21 Management Accounting 215 Required: Annual required units of material 10,000 Cost of placing each order: Stationery $.10 Clerical $.30 Basic time preparing for loading/storing $2.00 Carrying costs per unit (annual) Taxes $.05 Insurance $.10 Storage $.45 Interest $ Compute the optimum order size that minimizes total cost. 2. Graphically illustrate the above data. Exercise 11.4 Optimum -Quantity Discounts Single Discount The ABC Manufacturing Company annually purchases 10,000 units of material X. The company s accountant has determined that it costs the company $10.00 each time an order is placed and that the cost of carrying inventory is $1.00 per unit per year. The company has been purchasing material X at a cost of $25.00 per unit. If material X is purchased in quantities of 5,000 or more, then material X can be purchased at $20.00 per unit.. Required: Determine whether the company should take advantage of the quantity discount? Exercise 11.5 Optimum -Quantity Discounts The ABC Manufacturing Company annually purchases 10,000 units of material Y. The company s accountant has determined that it costs the company $5.00 each time an order is placed and that the cost of carrying inventory is $.30 per unit. The company has been purchasing material Y at a cost of $.20 per unit; however, the supplier of Y has offered the following discounts: Quantity Range Price 1-1,499 $.20 1,500-2,999 $.19 3,000-4,999 $.18 4,500 + $.17 Required: In what quantities should the ABC Manufacturing Company order?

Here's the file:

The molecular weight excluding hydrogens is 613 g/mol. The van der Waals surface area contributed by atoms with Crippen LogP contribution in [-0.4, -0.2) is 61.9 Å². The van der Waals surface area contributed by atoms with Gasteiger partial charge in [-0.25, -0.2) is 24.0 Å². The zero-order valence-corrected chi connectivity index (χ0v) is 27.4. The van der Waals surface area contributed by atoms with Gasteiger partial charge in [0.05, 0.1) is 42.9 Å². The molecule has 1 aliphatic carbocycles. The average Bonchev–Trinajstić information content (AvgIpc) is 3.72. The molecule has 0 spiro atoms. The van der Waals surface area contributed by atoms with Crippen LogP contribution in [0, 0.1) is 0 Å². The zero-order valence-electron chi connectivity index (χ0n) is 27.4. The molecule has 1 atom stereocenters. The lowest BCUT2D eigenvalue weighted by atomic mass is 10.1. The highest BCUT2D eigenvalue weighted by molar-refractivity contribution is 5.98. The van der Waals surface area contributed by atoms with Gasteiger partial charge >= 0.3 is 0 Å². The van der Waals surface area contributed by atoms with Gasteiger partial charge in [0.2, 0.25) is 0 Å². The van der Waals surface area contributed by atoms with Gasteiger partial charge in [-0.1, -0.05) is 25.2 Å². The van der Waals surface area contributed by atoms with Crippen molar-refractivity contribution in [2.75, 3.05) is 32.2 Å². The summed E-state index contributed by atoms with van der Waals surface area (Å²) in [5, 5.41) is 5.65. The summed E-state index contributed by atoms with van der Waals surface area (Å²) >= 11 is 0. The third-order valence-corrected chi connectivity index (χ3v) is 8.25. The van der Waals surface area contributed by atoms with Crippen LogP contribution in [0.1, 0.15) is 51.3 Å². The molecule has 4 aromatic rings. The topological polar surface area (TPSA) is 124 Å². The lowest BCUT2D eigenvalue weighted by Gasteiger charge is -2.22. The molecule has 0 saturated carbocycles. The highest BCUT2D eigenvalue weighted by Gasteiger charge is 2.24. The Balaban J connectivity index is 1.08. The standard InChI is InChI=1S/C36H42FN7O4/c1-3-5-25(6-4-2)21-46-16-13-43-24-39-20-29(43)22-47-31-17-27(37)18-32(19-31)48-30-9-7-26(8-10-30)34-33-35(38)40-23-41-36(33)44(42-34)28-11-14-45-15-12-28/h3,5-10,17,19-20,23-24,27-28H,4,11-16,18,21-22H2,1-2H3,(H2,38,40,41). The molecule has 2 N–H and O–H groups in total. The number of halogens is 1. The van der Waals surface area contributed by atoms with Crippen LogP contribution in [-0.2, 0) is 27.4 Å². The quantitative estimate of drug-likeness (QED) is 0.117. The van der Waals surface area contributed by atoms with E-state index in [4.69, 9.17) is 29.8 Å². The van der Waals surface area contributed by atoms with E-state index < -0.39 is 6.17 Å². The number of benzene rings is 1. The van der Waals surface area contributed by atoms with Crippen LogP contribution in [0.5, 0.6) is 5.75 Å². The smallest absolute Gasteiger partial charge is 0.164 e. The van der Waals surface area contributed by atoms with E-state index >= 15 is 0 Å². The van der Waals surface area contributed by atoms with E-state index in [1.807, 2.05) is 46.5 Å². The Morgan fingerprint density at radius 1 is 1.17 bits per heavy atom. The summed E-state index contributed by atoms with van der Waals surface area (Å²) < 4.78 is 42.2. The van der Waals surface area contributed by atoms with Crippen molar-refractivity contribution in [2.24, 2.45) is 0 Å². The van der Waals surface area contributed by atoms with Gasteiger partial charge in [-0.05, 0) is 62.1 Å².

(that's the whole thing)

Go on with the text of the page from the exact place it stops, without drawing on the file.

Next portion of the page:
22 216 CHAPTER ELEVEN Inventory Decision-Making Exercise 11.6 Reorder Point and Safety Stock You have been provided the following information: Order size 200 Lead time 10 days Number of work days per year 250 Annual material requirements 2,000 Safety; stock (units) 20 Required: 1. Based on the above information (assuming conditions of certainty) compute the following: a. The number of orders per year b. Average usage per day c. Average inventory d. Number of work days between orders e. Usage during lead time 2. Prepare a graph which shows (1) maximum level of inventory, (2) lead time and (3) reorder point.